Architectural Considerations for Open RAN Deployments

Open RAN is a positive development for the industry, what are the considerations for architectures?

With the introduction of Open RAN solutions, communication service providers (CSPs) now have much more flexibility in architecting and deploying their RAN systems. Traditionally, RAN systems are built by a single vendor and feature all the functionality in a single base station unit. With Open RAN, however, CSPs now have the option of choosing best-of-breed RAN solutions from multiple vendors and deploying those RAN functions—specifically, the centralized unit (CU), distributed unit (DU) and radio unit (RU)—in a disaggregated fashion across their network.

Open RAN is a positive development for the industry because it brings more vendors into the field, which drives faster innovation and lower prices. For example, RAN vendors can now sell their solutions as software running on a cloud-native environment. Yet, as with any innovation, Open RAN requires a thoughtful approach to get the most value from it, particularly as it now intersects the previously disparate worlds of server, cloud and mobile network technologies.

When Does it Make Sense to Separate RAN Functions?

Although Open RAN allows for geographically separating the CU, DU and RU functions, CSPs don’t have to take this route. They can deploy Open RAN as they would a traditional base station, with all the RAN functions located at the cell site. In this case, the RU is co-located at the cell tower along with the CU and DU at the tower’s base in a server rack configuration. The deciding factor of where the CU, DU and RU belong depends on various considerations, including timing, bandwidth, fiber availability and latency.

In many cases, operators will deploy the CU in a centralized site using a mid-haul connection, such as the mobile cloud core. So long as there is enough bandwidth available between the CU and DU, a centralized CU configuration works well and enables operators to consolidate CU functions on fewer servers, which reduces costs and power consumption. In some cases, the operator may also wish to centralize the DU functions to reduce the footprint at the cell tower site. However, the strict latency and phase timing requirements of the DU-to-RU front-haul connection and the high costs of access transmission resources tend to preclude operators from placing the DU in the mobile core network itself.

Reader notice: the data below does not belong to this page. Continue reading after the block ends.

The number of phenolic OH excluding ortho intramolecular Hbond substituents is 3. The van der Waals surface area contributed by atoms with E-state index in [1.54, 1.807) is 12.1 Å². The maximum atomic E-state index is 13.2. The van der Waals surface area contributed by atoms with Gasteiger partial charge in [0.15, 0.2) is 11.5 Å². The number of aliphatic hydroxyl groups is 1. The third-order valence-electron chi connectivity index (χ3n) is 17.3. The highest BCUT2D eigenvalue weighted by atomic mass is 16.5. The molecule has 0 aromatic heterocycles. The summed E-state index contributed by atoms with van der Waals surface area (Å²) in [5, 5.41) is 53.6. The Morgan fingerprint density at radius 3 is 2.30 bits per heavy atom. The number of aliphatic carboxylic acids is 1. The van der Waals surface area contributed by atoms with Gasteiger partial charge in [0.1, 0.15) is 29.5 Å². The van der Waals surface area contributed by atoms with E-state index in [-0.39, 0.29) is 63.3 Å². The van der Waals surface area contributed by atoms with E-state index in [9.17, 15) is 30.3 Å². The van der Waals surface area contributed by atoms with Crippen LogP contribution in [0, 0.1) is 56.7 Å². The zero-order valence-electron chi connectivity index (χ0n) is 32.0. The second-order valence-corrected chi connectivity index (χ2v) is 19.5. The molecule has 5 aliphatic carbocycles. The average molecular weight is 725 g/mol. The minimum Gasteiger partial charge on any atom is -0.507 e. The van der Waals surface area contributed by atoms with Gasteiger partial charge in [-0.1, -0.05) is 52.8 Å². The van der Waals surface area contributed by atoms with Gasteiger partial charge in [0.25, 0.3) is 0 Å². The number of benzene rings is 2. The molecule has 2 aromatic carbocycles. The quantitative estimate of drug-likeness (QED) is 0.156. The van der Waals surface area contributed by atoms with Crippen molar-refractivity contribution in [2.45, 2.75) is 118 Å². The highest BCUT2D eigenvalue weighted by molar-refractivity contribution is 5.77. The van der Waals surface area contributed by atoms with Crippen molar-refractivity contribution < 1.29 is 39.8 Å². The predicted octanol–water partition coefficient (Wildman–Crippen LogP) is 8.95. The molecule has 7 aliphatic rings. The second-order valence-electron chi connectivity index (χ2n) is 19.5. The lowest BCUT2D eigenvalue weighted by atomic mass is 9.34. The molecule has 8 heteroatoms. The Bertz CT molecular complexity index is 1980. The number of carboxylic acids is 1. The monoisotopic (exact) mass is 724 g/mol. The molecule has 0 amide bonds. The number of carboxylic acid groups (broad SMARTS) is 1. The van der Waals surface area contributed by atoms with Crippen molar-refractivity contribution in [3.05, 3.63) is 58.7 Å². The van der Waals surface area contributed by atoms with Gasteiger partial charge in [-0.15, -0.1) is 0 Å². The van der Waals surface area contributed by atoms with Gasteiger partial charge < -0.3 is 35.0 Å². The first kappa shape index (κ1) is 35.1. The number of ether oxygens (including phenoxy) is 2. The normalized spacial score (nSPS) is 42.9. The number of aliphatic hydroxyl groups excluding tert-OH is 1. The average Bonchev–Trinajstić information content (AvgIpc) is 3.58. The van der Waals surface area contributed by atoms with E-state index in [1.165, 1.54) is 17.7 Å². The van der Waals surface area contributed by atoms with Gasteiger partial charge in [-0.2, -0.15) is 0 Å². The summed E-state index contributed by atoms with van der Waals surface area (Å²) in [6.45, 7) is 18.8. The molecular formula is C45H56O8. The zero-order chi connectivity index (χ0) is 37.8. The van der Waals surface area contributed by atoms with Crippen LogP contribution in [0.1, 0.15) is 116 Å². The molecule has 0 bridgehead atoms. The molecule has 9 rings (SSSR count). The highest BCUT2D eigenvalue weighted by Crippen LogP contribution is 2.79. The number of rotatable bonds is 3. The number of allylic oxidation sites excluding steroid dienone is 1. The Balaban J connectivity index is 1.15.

Bringing O-RAN to the Edge

Open RAN systems need management for automation, operation and optimization. The O-RAN Alliance has opened these interfaces to allow for the creation of a Radio Intelligent Controller (RIC) that can be delivered in near-real time or non-real-time versions with their supporting applications to improve performance. Non-real-time RICs and their associated r.Apps have a less stringent latency limit, which supports their deployment in the centralized telecom cloud. Meanwhile, near-real-time RICs and their x.Apps must be located within 10ms (round trip) from the RU/DU radio systems. Therefore, they are better deployed wherever they can serve multiple cell sites. For many operators, this will mean creating small “edge” data centers (e.g., a few racks of servers) to run the near-real time RIC and its applications, some of which will also require local storage.

The operational requirements of the RAN have renewed interest in building edge data centers for automation, operation and optimization solutions. These can also host the CU functions of the Open RAN, as well as MEC capabilities and/or 5G standalone user plane functions (UPFs) and N6 firewalls. This setup can support many 5G applications, from augmented/virtual reality gaming services for consumers to a wide area, low-latency solutions for the enterprise. To date, operators have primarily deployed multi-access edge computing (MEC) for their wide area network, as services in the core network telecom cloud. As O-RAN is deployed, these smaller edge sites are needed to optimize the overall network architecture and to support functions like the Ran Intelligent Controller.


Open RAN offers operators significant flexibility to build the radio network in the most efficient and cost-effective way. Many factors drive the overall RAN requirements, including location, number of users and required bandwidth, access to fiber and many more. Ultimately, the use cases will determine the best architecture to utilize. However, operators will need to consider each of these factors to determine the best architecture deployment to get the maximum cost and performance benefits that Open RAN can offer.

Ian Goetz

About the Author: Ian Goetz

Ian Goetz is the Director – RAN Systems Architect in the Dell Technologies, Telecom Systems Business. He has 34 years’ experience in the mobile communications industry across operator, vendor, consulting and research roles starting in BT Research Laboratories and followed by BT Cellnet, Tellabs, IBM, Motorola, Aircom International, Juniper Networks and now Dell Technologies. His experience includes 3GPP, GSMA and ETSI standards work, solution creation across core and RAN as well as patents in these fields. He currently works with the Dell Technologies PdM and Engineering teams as well as customers, on O-RAN as well as the Edge Cloud and Private 5G solutions where they intersect with O-RAN.